While it may sound really odd, some Central and Eastern European countries developed an alternative practice using caves and other subterranean environments for asthma treatment. The practice is called speleotherapy and is not common or recommended in the United States. These caves have a microenvironment of salt that is thought to help respiratory diseases. While a 2009 Cochrane Review found that there may be a benefit for some patients with cystic fibrosis, another Cochrane review found insufficient evidence to support its use in asthma.

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Article Sources

  • British Thoracic Society, Scottish Intercollegiate Guideline Network. British Guideline on the Management of Asthma, 2014.

  • Consumer Information. Environmental Protection Agency. Asthma Triggers: Gain Control.

  • National Heart, Lung, and Blood Institute. Expert Panel Report 3 (EPR3): Guidelines for the Diagnosis and Management of Asthma.

  • Tips to Remember. American Academy of Allergy, Asthma and Immunology. Indoor Allergens.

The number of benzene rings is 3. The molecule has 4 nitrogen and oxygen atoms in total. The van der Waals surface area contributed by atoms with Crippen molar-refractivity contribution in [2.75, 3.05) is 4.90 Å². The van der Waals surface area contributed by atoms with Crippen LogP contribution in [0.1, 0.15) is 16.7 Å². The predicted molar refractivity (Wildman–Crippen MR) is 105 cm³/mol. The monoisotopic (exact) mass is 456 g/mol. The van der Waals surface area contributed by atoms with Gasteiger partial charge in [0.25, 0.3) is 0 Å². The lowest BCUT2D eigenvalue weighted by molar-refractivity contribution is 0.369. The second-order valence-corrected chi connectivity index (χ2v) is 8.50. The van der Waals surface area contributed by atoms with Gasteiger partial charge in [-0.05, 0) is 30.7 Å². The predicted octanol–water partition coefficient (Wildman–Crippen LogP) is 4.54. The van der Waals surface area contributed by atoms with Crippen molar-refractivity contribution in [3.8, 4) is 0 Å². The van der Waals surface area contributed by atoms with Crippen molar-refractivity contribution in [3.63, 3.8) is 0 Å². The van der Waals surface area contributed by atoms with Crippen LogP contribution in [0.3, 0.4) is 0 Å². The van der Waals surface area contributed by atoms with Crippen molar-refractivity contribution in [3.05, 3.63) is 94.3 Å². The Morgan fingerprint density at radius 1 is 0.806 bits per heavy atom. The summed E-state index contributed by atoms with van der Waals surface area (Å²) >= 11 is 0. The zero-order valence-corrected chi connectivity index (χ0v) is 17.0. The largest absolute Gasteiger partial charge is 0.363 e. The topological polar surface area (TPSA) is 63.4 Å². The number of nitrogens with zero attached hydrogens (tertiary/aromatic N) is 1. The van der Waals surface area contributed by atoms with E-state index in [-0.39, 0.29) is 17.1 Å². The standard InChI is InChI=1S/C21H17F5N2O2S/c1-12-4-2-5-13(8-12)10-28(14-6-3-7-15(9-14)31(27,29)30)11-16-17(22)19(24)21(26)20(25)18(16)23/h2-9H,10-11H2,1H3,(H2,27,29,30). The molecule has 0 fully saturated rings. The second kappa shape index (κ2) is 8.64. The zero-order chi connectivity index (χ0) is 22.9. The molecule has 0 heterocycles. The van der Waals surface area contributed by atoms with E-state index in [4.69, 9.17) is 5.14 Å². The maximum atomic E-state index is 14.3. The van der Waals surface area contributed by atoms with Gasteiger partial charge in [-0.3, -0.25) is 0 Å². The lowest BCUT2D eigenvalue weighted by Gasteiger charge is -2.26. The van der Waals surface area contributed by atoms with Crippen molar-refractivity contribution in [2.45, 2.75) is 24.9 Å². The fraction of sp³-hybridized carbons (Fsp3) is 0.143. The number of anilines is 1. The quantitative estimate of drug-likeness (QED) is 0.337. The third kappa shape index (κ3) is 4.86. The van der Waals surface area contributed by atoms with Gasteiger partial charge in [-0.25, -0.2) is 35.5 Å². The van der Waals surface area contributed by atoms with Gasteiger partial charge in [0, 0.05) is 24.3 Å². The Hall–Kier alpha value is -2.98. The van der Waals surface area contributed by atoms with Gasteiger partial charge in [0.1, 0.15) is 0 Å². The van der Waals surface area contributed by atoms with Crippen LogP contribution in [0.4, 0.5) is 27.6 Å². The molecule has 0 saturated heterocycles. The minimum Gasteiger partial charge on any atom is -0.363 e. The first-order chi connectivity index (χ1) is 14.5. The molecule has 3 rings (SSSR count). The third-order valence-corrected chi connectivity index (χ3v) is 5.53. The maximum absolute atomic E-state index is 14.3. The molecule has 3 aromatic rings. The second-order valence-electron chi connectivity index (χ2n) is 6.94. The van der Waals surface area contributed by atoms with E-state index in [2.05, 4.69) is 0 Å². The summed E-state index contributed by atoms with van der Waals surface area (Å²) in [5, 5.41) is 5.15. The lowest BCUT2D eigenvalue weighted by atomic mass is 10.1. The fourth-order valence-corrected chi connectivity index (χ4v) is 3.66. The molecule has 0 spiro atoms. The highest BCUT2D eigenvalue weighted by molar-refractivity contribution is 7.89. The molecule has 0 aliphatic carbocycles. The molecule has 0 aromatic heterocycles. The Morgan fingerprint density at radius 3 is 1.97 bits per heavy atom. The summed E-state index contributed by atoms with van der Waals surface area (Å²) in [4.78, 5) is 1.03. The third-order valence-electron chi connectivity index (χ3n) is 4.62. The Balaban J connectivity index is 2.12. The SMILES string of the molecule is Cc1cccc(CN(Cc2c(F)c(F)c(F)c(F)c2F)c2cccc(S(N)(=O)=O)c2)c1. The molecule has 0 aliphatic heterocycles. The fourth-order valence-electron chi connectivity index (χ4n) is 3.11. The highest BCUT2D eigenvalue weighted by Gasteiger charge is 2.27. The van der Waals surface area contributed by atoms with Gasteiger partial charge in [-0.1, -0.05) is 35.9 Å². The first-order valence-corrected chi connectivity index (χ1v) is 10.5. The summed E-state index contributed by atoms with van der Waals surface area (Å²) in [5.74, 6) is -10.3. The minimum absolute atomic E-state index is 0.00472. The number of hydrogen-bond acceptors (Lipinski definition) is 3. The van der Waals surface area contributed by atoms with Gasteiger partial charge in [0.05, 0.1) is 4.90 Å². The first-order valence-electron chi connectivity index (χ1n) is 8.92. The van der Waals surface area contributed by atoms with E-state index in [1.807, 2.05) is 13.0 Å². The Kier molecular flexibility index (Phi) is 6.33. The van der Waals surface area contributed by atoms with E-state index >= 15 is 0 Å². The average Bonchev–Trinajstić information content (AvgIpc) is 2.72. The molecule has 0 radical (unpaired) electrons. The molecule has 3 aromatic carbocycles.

• Beamon S, Falkenbach A, Fainburg G, Linde K. Speleotherapy for asthma. Cochrane Database Syst Rev. 2001;(2):CD001741.
  • Bowler SD, Green A, Mitchell CA. Buteyko breathing techniques in asthma: a blinded randomised controlled trial. Med J Aust. 1998;169(11–12):575–8.
  • Centers for Disease Control. Asthma.
  • Global Strategy for Asthma Management and Prevention, Global Initiative for Asthma (GINA). Date last updated: August 2014.
  • McHugh P, Aitcheson F, Duncan B, Houghton F. Buteyko Breathing Technique for asthma: an effective intervention. NZ Med J. 2003;116:1187.
  • Wark P, McDonald VM. Nebulised hypertonic saline for cystic fibrosis. Cochrane Database of Systematic Reviews 2009, Issue 2. Art. No.: CD001506. doi:10.1002/